This is a symbolic announcement as Australia begins to grapple with a COVID normal roadmap internationally, as the Matildas prepare for a busy international schedule ahead including the much-anticipated FIFA Women’s World Cup Australia and New Zealand 2023.

Behind the scenes, Football Australia has worked tirelessly to develop an innovative Quarantine Management Plan to meet the requirements of Government, taking a leadership role in being a COVID-19 responsible sport and offering solutions that work within Government frameworks, protocols, and vaccination roadmaps.

This announcement also coincides with New South Wales being on target to reach a double vaccination rate of 70 per cent of all people aged 16 and over in advance of these fixtures, with crowd capacities to be determined by the Public Health Order at the time of the matches.

Football Australia Chief Executive Officer James Johnson was delighted with this announcement that will see the Commonwealth Bank Matildas play on home soil for the first time in over 18 months.

“We have made it our priority to bring our national teams home for international football so this is a phenomenal outcome for Australian football and one which we have been working tirelessly towards behind the scenes with both the Federal and NSW Government for a considerable amount of time now and appreciate the efforts of the NSW Government in particular,” Johnson said.

“International football is unique in that players are only made available during an international window of nine (9) days.  With many of our Commonwealth Bank Matildas and Socceroos based overseas, the 14-day compulsory quarantine period for international arrivals effectively rendered any international football in Australia impossible.

“Our team at Football Australia put together a submission based on global best practice, focused on ensuring the safety and wellbeing of players and staff, which has been accepted by the NSW Government and aligns nicely with its roadmap to opening up.

“We are excited that the first matches will be the Commonwealth Bank Matildas against Brazil on 23 and 26 October to be held at CommBank Stadium and can’t wait to welcome fans back into Stadiums.”

With confirmation of theses matches, Football Australia is now in the process of locking in the proposed fixtures between the Matildas and the current FIFA Women’s World Cup Champions, the United States Women’s National Team, in a two-match series earmarked for November 27 and November 30, 2021, both of which are to be hosted in Australia, subject to Government discussions and Public Health Orders.

Liverpool confirms expansion for Anfield Road Stand

LFC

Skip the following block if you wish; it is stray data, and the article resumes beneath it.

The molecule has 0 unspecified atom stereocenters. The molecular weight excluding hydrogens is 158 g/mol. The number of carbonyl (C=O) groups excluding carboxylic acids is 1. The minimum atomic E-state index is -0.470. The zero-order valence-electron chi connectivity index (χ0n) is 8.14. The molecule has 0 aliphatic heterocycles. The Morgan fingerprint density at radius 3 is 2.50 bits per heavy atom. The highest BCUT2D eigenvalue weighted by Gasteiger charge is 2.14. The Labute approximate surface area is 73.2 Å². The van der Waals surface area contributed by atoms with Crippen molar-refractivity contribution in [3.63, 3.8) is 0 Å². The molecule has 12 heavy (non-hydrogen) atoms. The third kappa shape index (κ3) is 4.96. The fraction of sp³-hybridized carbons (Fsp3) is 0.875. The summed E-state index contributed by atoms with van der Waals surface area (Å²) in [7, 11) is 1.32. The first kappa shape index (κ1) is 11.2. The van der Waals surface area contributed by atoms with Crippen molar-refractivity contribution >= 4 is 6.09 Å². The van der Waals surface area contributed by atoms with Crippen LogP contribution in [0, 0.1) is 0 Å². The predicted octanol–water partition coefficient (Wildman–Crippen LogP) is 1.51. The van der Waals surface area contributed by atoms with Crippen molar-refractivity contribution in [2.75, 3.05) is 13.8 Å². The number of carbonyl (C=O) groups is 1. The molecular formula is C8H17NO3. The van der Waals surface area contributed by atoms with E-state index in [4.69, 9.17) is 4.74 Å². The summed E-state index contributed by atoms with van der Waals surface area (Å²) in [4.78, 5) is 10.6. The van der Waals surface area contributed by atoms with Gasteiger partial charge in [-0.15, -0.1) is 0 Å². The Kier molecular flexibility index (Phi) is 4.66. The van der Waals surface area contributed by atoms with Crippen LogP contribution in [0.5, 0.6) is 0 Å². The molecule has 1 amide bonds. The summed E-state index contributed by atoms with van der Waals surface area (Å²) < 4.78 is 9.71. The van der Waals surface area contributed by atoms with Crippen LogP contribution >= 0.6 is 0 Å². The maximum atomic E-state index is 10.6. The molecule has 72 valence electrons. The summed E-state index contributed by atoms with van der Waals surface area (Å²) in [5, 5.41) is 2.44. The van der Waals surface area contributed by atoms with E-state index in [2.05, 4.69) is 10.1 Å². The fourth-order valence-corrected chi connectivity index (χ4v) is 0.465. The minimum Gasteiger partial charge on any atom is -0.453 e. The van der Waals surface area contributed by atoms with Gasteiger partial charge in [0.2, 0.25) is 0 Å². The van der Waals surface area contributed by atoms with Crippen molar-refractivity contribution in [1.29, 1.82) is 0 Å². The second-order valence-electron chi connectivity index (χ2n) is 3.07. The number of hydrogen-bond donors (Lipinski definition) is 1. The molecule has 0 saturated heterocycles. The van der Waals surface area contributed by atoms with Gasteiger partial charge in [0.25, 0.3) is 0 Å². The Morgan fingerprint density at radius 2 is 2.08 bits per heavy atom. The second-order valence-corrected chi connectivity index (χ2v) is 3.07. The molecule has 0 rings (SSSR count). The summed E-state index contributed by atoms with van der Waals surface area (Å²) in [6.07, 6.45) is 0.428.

Liverpool Football Club’s proposed expansion of the Anfield Road Stand has been confirmed.

The project, which has been undergoing enabling works throughout the off-season in anticipation, will begin with an official ground-breaking ceremony planned for next week.

Liverpool City Council awarded the club planning permission in June 2021, which included the right to hold up to six concerts and major events at the stadium for a period of five seasons.

The redevelopment of the stand will see 7,000 more seats added to Anfield, taking its overall capacity to more than 61,000. Following two stages of public consultation and feedback on the initial plans, Anfield Road’s expansion project will reroute Anfield Road itself around the footprint of the new stand.

Akin to the construction process undergone by the recently redeveloped Main Stand, the Anfield Road Stand will be worked on throughout the season while matches continue to be played.

Liverpool Managing Director Andy Hughes outlined the steps taken by the club to ensure that the Anfield Road Stand redevelopment could go ahead.

“We have been clear from the beginning that in order for this expansion to go ahead we needed the co-operation of local residents and the community, to successfully navigate the complex planning landscape, and to ensure the project is financially viable,” he said.

“We needed certainty for this project to progress and are now in a position to be able to move forward. We began this journey in 2014 and are grateful to everyone for the contributions they have made to bring the project to this stage.”

When complete, the expanded Anfield Road Stand is expected to create around 400 matchday roles in addition to the 2,200 people currently employed in various operations at each home game, of which 95 per cent are known to live in the Liverpool City Region.

The redeveloped Anfield Road Stand is anticipated to be ready for the 2023/24 season and its design will see the lower tier retained and refurbished with a new upper tier built above it.

As well as an increased capacity, the redeveloped stand will be similar to the Main Stand, with improved concourses and sports bar lounge hospitality facilities. This stand will also see the relocation of the Family Park to a covered position.

© 2021 Soccerscene Industry News. All Rights reserved. Reproduction is prohibited.

Most Popular Topics

Editor Picks